All roads lead to a BJP-Congress catfight. Or, at least, it seems that way on Twitter.
In a matter of minutes, Tehelka editor Tarun Tejpal's resignation on sexual assault charges became fodder for rightwing indignation and self-satisfaction. "NOW.. NCW member Shamina says 'Girl has to complain to us' #Tehelka Morons! Did "snoopcase" woman complain to you?" tweeted MediaCrooks.
"Dear *Victim* - Please go ahead Kick the bloody @Tehelka job. Sue the bottoms off #Tejpal and his Cronies of that Sin house called #Tehelka," declared Suresh En, offering to contribute to her legal fees and 'physical security.'
The liberal magazine and its prominent editor have long been unpopular in rightwing circles where it is seen, as Media Crooks puts it, as "a Congress doormat." The jubilation over Tejpal's fall was predictable, as was the pushback from the other side.
As former Caravan senior editor Jonathan Shainin tweeted, "I see far too many people trying pathetically to use fact of Tejpal's 'apology' as a stick to beat Modi with. Shameful and self-defeating."
It is a sign of the times that sexual assault charges are seen as a 'win' in a bitter environment of political one upmanship.
Almost every news event these days is quickly recast as ammunition in the Congress-BJP, Gandhi-Modi war. The firing of Open's political editor, Hartosh Bal, earlier this month turned him into an unlikely hero in right-leaning circles. Centre-Right.in editor Prasanna Vishwanathan wrote at the time:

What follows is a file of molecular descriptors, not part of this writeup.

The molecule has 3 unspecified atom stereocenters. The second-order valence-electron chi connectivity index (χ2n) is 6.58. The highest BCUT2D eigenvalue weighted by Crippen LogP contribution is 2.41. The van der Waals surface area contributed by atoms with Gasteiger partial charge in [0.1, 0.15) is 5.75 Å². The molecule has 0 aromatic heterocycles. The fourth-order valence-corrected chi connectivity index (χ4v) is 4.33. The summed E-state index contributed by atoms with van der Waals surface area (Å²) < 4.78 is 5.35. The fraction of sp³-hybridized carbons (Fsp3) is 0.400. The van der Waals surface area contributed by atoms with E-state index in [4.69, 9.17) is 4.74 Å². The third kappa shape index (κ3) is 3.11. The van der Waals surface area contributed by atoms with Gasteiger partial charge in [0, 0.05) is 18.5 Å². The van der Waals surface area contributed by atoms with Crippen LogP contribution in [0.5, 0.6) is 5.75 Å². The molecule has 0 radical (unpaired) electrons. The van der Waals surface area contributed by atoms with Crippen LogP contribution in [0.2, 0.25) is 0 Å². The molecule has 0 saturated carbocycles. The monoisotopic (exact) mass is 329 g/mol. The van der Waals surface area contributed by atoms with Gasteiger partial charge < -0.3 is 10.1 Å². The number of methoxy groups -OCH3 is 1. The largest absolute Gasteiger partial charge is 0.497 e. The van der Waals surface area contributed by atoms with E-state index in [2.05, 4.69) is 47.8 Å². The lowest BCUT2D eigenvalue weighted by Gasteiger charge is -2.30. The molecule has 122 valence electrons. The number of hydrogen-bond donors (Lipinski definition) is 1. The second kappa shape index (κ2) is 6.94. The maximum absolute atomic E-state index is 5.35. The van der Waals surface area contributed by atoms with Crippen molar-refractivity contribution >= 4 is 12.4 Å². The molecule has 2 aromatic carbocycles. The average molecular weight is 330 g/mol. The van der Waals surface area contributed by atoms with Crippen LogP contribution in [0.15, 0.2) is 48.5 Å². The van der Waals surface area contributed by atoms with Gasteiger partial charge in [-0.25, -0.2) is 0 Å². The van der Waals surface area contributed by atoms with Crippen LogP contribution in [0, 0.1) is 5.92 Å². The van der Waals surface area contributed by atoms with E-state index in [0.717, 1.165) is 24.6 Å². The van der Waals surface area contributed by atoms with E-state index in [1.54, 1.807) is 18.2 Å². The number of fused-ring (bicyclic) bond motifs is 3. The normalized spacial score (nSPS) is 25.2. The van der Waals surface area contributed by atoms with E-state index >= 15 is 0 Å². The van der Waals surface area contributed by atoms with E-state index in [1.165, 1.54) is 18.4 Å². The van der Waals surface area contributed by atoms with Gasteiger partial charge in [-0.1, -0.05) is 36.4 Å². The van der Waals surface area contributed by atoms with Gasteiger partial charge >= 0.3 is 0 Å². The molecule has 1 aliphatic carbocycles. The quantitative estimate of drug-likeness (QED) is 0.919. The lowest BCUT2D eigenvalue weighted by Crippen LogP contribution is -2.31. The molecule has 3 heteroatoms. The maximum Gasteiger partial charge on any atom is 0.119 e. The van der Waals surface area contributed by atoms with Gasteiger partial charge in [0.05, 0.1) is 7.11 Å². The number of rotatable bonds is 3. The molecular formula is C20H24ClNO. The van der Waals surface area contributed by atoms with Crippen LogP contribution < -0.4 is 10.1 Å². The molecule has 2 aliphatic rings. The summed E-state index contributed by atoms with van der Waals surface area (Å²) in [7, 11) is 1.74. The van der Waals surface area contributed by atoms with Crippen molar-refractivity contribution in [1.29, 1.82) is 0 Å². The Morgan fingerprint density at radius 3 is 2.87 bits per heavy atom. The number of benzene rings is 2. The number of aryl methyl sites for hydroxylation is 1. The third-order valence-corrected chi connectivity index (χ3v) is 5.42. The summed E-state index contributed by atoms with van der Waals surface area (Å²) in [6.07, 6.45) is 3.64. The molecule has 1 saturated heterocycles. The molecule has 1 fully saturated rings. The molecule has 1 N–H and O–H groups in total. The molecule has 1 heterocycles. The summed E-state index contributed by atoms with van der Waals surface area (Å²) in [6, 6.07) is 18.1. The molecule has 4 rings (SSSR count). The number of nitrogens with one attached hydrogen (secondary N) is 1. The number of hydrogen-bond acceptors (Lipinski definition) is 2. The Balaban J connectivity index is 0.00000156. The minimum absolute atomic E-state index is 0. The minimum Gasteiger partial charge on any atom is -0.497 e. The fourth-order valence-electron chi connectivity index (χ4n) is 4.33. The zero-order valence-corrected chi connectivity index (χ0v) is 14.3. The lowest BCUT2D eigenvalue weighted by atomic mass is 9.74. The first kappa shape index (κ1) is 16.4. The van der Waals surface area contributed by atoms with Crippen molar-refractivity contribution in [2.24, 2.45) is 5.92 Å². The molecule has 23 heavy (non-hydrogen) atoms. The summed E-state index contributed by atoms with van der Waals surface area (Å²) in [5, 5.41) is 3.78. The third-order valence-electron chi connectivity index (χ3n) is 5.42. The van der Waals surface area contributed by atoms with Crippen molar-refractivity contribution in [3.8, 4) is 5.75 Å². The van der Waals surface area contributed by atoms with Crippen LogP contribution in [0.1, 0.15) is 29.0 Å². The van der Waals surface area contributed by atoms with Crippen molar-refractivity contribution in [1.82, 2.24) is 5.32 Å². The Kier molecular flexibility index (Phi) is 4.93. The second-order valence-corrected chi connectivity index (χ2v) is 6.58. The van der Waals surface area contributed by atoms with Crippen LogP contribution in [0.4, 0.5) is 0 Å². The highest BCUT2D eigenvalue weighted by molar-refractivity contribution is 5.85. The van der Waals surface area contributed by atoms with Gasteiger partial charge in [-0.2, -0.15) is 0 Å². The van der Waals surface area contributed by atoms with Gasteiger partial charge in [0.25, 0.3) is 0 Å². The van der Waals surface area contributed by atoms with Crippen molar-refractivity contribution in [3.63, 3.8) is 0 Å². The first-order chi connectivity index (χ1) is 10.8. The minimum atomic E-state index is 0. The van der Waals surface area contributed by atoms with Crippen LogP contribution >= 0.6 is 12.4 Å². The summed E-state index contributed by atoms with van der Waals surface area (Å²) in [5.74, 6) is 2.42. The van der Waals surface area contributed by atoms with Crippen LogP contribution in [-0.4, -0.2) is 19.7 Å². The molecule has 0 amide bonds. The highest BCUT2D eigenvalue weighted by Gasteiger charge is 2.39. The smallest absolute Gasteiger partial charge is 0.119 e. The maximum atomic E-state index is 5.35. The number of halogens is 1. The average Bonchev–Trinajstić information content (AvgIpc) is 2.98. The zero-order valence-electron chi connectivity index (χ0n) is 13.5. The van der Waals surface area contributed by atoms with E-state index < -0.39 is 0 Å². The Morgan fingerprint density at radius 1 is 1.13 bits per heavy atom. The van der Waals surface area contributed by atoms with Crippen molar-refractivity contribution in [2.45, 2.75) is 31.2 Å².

The piece on Rahul Gandhi and Modi which Hartosh hinted might be the reason for his ouster is just one in a long line of similarly tuned essays. Perhaps, as election time nears, both politicians and media owners get jittery. And Sanjiv Goenka, the owner of Open magazine, getting nervous should not surprise anyone. His father, and the founder of the now-bifurcated group Rama Prasad Goenka was a Gandhi family loyalist who was rewarded not just with a Rajya Sabha seat, but was also a trustee of the Jawaharlal Nehru Memorial Fund, the Indira Gandhi Memorial Trust and the Rajiv Gandhi Foundation.
That Bal's last piece was no less harsh on Modi -- as have been many of his op-eds in the past -- seemed to matter little.
The problem with this kind of instant politicisation of every event is that larger issues are obscured and reduced to scoring points. The troubling issue of owner interference in media outlets is not -- and should not -- be a left/right, Congress-BJP issue. Nor should harrasment and assault in the workplace. Sexual predators come in all ideological stripes and almost every political party has its share of tainted leaders.
What is required now is a serious conversation about sexual harrasment, and the absence of enforcement or due process. Dragging in rumour-mongering, and false equivalences about Modi and Rahul does a great disservice not just to the young woman, but also our society.
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Updated Date: Nov 21, 2013 12:57:31 IST